When we decided on a theme - Elizabeth had us write a paragraph on it.  She said that our designs should match our paragraphs - which made sense.  As I went through the design process, I noticed that every time I had trouble with it  - it was because my design decisions didn't match my paragraph.  Very cool!

So here it is. . . .

Arches are everywhere.  Their symmetric curves are found in the most unexpected places.  Of course, they're in our local gothic churches, but also on a sewer grate and a milk crate sculpture.  Architecture can be so straight.  I want to explore how the arches' curve looks against it.  There are so many interesting parts  in arch design.  I want to use strong contrast in values and unexpected color palettes to celebrate these amazing everyday arches.

Monday, October 12, 2009

The Value of Pinwheels

So over the last month, I've been working diligently on the pinwheels quilt. I take it everywhere I go.  First it was the whole job of basting up the blades.  Then I separated them into  color and values to piece into the wheels themselves.  Little by little it seems that I've been making progress.  

As the pinwheels are done another  couple problems pops up.  How many do I really need??  How am I going to lay them out????  Since this quilt really isn't from a pattern (although I've been influenced from the traditional pinwheel quilts I've seen) I guess I am Queen of My Universe and I can decide how I want.  Its good to be Queen.  (grin)

Now how does one - even a queen - decide on  a layout.  For me, since I'm one of those, as Cynthia Corbin told me,  "Paper Quilters",  I like to draw it out.  Yes I took my pencil set and some scrap graph paper (don't all quilters have scrap graph paper?!?!) and I sat one evening to make value sketches.  Over the last year, Elizabeth Barton's great blog has totally convinced me of the "value" of this step (okay  I'm a better quilter than a pun maker!) So now I routinely make them no matter if its a traditional or an art quilt.

Anyways, I came up with 4 sketches and I was anxious to test at least one of  them out.  I took all the pinwheels I've made so far, the sketch I wanted to test first and a bunch of pins.  It took me an hour but I got them up somewhat in the value they need to be in.  Looking at the layout, pointed out two things to me - 1 - I'm only half way done with this quilt - sighhhhhhhhhhh and 2 - if I use this layout (and that's if ) I would want the scoop of the light colors to go way further into the quilt.  Here they look like an after thought.  

So its back to the pinwheels for me - I still have to stitch up the last of the blades and then the process starts all over.  Since the laid out wheels only measured 45" by 60" , I still have a long ways to go for a full size quilt.  My gosh - do you know how many trapezoids that is?

Sunday, October 11, 2009

Blog Quilt Show Entry - Genesis 1: 3,4

 Genesis 1:3,4
 And God said, " Let there be light", and there was light.  God saw that the light was good and  
He separated the light from the darkness.
54" by 54"
Machine pieced/Hand quilted
Commercial and hand dyed cotton

Once again, another great idea from a blogger - hosting a blog quilt show.  Clever huh?!  I thought I would the use the opportunity to post one of the quilts I made a few years ago, Genesis 1:3,4.  It is the last patterned quilt I had made, coming from  McCall's magazine.  I really haven't done any patterned work for years and years, but I saw this and thought - Gee if the colors were placed better this quilt could really pop.  Plus I loved the size.   It was a great exercise in value and it was really nice to leave all the design decisions up to someone else. It has a ton of hand quilting in it  - all done in - Gasp! - rayon thread.  I had no problem hand quilting with the rayon and it really gave it a nice shine.  Since it was meant for a wall, I wasn't worried about strength and wear.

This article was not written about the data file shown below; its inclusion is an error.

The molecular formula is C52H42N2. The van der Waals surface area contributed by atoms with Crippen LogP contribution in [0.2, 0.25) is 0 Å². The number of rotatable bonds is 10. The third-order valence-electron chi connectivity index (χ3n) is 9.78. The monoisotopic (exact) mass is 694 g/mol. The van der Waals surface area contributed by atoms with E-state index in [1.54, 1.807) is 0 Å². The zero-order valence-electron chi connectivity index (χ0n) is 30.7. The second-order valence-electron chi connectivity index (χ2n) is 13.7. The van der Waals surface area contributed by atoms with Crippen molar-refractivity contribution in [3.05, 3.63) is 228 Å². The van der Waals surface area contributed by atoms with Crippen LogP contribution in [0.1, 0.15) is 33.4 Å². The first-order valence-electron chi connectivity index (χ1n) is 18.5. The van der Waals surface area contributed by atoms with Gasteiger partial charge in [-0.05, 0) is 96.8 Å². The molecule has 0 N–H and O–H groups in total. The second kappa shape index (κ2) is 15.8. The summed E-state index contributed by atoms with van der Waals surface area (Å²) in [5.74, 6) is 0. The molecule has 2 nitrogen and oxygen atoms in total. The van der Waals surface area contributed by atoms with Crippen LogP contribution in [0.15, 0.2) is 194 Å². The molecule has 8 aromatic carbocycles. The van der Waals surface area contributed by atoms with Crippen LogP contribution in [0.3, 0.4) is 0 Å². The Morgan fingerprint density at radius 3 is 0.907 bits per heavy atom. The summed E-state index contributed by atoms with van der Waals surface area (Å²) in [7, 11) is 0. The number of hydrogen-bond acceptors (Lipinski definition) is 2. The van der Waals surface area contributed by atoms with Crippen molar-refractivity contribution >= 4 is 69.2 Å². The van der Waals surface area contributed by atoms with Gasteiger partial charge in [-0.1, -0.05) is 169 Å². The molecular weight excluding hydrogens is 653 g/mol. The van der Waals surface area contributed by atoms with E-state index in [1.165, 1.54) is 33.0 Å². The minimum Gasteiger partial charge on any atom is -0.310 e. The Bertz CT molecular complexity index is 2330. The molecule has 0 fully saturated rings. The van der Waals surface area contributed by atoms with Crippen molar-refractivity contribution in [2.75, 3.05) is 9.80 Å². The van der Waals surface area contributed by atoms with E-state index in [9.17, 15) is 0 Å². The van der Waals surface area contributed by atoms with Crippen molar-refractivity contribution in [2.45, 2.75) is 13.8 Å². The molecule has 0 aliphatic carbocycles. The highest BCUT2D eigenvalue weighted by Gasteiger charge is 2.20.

You can get the links of the other entries or enter the show yourself by clicking here - Blog Quilt Festival.

Sunday, October 4, 2009

Space Challenge Finished!

Well my first challenge for the Fast Friday Fabric group is finally finished! (Say that fast three time!)  I can't say that I'm completely happy with it, but there are some elements I really like.  I did end up using my daughter's complex cloth made from tempura paint and sea salt.  It worked up lovely - has a great textured and the color really set nicely with the iron.  I just won't throw it in the wash any time soon (grin). 

         The piece is only 18" by 8". I used a commercial print from Paula Nadlestern's designs for the little star bursts.  I embellished this with Glitter, holographic thread from Superior threads.  The shine you get out of this thread is crazy so I don't use it often.  It did move through my machine well though.  The last embellishment was fusible little gems that I bought at Walmart.  They went on well but getting them all ironed into place was a exercise in patience. 
         I finished the edges just using a free motion stitch all along the very edge.  I never did that before and I thought I would like to try it out.  The bit of green color and texture around the edge seems to be working.
I was happy with the use of color and texture in the piece.  I was not happy with the free motion quilting that I used.  I used a sulky metallic thread and it just doesn't come out evenly with my machine.  I've tried all sorts of tensions, needles etc and its never worked well.  I should have just used a nice shiny rayon and it would have been fine. Still it was nice to try the iron on gems and see how cool tempura paint works on fabric.